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View Full Version : Difference between MC1100A and MC1100B



madcraft
11th Sep 2008, 08:47 PM
Hi Guys

am I missing something but I can't see why there should be a $170 difference when there seems to be no difference that I can see:?

the two I was looking at were

Timbecon (http://www.timbecon.com.au/products/woodlathes-375_0.aspx)
MC1100B

and

Carbatec (http://www.carbatec.com.au/woodturning-tools/lathes-accessories/carba-tec-11m-bed-wood-lathe)
MC1100A

Surely it couldn't just be the brand name ?

Cheers
Glenn

Big Shed
11th Sep 2008, 09:24 PM
Other than the spindle thread and size there doesn't seem any difference, does there?

Maybe orange paint is more expensive?:D

woodwork wally
11th Sep 2008, 09:31 PM
G'day I am not 100% sure on the timberconlatest spec but they were a 1 hp. motor and the Carbatec is listed as 1 1/2 hp which is a decided advantage if using a bowl saver . also in the models 2 years ago there were motors of same power and some had quite effective cooling finned motors:2tsup: and others had plain bodies and these did not seem to last as well:no: as the finned motors. Now that I have muddied the waters considerably I will add more:D . I have no axe to grind but it took a case at small claims tribunal before a friend finally got a problem solved and a 12 month saga that resulted in a loss of cash in Victoria disposing of what became a second lathe:no: [they are W.A. ] But the other crew can be pretty poor too from my experience [3 months waiting for a cash up front order of a vaccuum chuck]:~:~but you have a state branch and you can lean a lot harder .So Glenn the choice is yours . and dont forget freight from W.A. My mc1100 came from WMS in Melbourne Cheers WW.Wally

switt775
11th Sep 2008, 09:35 PM
And as a bonus, Timbecon will undoubtly charge more for delivery. Plus the advantage of no local service... :rolleyes:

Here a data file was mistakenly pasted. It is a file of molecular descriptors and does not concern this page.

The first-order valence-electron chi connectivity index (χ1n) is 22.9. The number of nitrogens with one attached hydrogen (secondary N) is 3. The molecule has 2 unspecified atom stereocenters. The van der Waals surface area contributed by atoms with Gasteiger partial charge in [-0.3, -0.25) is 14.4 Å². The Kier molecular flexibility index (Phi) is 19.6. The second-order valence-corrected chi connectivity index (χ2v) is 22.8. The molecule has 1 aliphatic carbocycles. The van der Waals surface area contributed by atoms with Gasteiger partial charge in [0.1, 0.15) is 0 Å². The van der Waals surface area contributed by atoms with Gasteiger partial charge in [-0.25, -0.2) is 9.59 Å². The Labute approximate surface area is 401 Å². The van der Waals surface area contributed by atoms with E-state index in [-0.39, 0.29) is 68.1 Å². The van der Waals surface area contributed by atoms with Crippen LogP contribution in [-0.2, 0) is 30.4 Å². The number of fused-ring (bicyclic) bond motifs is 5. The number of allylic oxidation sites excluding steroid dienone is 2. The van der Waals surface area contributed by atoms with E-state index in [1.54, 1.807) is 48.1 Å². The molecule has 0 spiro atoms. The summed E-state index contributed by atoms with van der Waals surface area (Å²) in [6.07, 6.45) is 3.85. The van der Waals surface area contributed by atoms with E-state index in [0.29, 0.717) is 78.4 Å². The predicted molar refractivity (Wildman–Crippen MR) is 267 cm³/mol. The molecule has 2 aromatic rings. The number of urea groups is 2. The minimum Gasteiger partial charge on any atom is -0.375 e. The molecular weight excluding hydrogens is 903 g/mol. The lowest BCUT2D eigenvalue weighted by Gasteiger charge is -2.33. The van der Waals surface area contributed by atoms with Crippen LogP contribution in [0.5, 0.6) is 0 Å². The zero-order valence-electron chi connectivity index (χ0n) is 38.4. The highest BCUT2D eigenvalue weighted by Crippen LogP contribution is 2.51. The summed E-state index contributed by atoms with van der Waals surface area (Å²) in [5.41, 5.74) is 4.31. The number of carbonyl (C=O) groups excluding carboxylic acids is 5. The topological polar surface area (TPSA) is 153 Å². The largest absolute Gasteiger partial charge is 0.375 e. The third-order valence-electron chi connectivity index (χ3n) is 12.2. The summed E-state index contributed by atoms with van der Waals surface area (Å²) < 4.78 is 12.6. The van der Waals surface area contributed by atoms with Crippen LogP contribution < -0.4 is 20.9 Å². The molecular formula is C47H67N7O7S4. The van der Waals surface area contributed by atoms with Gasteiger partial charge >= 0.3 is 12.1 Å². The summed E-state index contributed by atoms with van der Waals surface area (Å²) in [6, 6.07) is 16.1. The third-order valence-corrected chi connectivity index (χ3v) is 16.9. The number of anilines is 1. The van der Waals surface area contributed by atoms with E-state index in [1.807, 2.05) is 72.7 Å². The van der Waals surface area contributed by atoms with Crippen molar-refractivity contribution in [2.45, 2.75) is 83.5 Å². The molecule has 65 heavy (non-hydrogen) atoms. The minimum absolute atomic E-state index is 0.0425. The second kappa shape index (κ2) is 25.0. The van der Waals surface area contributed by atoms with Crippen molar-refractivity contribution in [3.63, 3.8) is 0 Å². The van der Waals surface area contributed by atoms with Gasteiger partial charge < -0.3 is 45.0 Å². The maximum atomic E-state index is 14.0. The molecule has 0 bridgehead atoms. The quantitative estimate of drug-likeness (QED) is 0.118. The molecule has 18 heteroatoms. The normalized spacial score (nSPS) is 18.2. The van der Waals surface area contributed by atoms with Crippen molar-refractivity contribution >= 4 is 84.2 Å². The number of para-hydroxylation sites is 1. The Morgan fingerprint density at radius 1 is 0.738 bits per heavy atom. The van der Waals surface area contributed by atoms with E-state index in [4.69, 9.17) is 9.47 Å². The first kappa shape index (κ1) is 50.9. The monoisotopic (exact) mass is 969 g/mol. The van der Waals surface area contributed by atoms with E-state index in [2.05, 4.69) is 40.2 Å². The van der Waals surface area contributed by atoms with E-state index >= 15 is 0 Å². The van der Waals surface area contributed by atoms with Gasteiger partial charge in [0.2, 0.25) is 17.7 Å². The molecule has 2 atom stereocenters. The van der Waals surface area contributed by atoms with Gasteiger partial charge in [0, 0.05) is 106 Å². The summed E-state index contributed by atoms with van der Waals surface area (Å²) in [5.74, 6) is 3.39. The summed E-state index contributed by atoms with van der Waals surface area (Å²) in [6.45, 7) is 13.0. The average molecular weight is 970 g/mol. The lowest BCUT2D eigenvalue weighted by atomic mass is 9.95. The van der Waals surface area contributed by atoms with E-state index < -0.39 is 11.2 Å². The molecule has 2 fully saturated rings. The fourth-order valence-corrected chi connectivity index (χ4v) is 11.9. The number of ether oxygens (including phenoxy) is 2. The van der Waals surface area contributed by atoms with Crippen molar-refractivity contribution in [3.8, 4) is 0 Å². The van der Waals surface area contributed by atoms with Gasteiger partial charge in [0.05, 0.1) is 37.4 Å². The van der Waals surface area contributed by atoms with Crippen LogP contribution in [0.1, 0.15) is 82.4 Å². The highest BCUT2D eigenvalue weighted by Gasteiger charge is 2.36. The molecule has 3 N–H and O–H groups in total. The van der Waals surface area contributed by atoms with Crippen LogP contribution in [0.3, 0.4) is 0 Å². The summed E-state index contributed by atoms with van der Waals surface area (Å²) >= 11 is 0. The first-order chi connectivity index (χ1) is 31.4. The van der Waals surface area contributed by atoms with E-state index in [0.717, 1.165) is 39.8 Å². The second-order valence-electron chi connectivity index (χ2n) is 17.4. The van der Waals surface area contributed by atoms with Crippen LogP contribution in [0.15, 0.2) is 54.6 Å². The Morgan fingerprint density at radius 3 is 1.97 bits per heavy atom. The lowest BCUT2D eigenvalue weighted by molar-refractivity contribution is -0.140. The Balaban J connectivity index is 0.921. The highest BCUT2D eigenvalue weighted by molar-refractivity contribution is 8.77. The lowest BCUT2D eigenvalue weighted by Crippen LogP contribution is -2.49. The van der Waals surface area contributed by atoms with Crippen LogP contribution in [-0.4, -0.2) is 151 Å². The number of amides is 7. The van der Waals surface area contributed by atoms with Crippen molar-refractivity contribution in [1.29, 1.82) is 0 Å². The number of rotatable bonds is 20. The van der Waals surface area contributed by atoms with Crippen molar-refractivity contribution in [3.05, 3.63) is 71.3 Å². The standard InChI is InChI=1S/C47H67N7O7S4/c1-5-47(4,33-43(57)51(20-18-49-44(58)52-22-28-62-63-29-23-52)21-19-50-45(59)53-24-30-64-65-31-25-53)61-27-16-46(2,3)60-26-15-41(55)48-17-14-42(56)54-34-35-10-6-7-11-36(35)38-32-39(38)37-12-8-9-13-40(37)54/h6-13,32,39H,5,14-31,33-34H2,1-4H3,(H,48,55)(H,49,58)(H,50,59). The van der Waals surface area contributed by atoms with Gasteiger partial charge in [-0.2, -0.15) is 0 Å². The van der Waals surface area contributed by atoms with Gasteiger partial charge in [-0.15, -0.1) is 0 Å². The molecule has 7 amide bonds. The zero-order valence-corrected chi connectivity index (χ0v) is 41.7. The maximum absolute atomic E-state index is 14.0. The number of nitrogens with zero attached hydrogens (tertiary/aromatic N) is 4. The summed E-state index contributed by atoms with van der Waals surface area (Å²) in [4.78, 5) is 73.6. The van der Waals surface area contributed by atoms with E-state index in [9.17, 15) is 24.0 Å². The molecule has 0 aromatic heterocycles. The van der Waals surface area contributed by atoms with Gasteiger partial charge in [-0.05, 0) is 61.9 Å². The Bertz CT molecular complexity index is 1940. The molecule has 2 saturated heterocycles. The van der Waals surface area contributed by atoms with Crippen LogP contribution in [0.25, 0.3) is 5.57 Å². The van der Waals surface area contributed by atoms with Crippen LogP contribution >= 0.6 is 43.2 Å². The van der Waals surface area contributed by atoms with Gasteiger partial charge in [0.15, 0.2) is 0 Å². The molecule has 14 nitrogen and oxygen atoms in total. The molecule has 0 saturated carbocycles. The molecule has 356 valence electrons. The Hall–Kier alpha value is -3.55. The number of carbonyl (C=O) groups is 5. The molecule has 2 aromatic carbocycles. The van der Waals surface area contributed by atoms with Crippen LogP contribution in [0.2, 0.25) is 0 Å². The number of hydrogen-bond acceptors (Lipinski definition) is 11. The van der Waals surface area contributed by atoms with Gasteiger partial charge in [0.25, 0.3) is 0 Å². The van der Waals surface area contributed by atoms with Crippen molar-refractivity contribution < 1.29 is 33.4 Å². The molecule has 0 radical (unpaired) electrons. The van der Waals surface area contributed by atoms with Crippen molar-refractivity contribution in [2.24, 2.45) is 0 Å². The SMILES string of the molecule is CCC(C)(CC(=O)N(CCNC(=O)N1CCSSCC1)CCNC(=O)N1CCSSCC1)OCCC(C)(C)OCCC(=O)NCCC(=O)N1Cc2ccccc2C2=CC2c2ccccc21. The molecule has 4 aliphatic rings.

Sounds like a really tough choice.

woodwork wally
11th Sep 2008, 09:53 PM
Well I finally got into t.c. site and motor power is the same so now waters are real muddy so you should shop around and see what figures some of the smaller dealers come up with A classic example of my own . I was selling a sharpening jig common to both the companies you referred to for $29.00 when they were both $49.00 and the instruction sheets were identical and the product likewise I was making $8.00 on them They both buy bigger than me Cheers again WW.Wally

thefixer
11th Sep 2008, 10:45 PM
Orange paint is a lot dearer than white paint. Geez, I thought everyone new that:D:D

Cheers
Shorty

thefixer
11th Sep 2008, 10:48 PM
Bugger!!! I didn't realise Big Shed got in before me:((:((

Cheers
Shorty

thefixer
11th Sep 2008, 10:54 PM
Actually, on closer inspection there is a physical external difference in the headstock. And an outer difference usually means that the internals are different. Except with motor cars of course:rolleyes:. Why have an "A" model and a "B" model if they are the same?

Cheers
Shorty

madcraft
12th Sep 2008, 12:15 AM
Actually, on closer inspection there is a physical external difference in the headstock. And an outer difference usually means that the internals are different. Except with motor cars of course:rolleyes:. Why have an "A" model and a "B" model if they are the same?

Cheers
Shorty

Hi Shorty

Thats what I thought

But the basic specs are still identical
I found the chinese exporter{ one of them } and compared the specs
MC1100A (http://www.made-in-china.com/showroom/henrytian/product-detailiqymJAYlunUM/China-Wood-Lathe-MC1100A-.html)

MC1100B (http://www.shootmachine.com/sdp/44601/4/pd-12332/1421531-1555069.html)

and then to really confuse me I find a Generic MC1100 (http://www.made-in-china.com/showroom/henrytian/product-detailVEnQzSRCJmBN/China-Wood-Lathe-MC1100-.html)
this one must be old because it only has the 3/4HP motor

The only real difference I can see is where the motor is situated { Side for the A and Back for the B }

I emailed TC and Carba to see if they could give me an answer


Still confused
Cheers

hughie
12th Sep 2008, 01:14 PM
Ooley Dooley the clones now have sub clones.......maybe I need to get out more


Try Hare & Forbes, north Parramatta

http://www.machineryhouse.com.au/WoodLathes2

rsser
12th Sep 2008, 02:49 PM
Sigh. What's in a name?

Even units with the same name will vary.

The Chinese makers are just assemblers; they'll source the bits from whoever is cheapest and quickest. Can be just cents in it.

This has been hashed over before.

It's a lottery.

Go with whoever provides the best after sales service and warranty follow-up. IMO that will normally be the smaller guy or a solid local franchisee of a chain.

Mulgabill
12th Sep 2008, 03:46 PM
I agree with rsser. Buy locally as possible from reputable dealers, Check warranty conditions etc. for any possible return of goods under a warranty claim. It may be a shock if you buy locally only to find you have to ship (at your expense) interstate.

bowl-basher
12th Sep 2008, 05:13 PM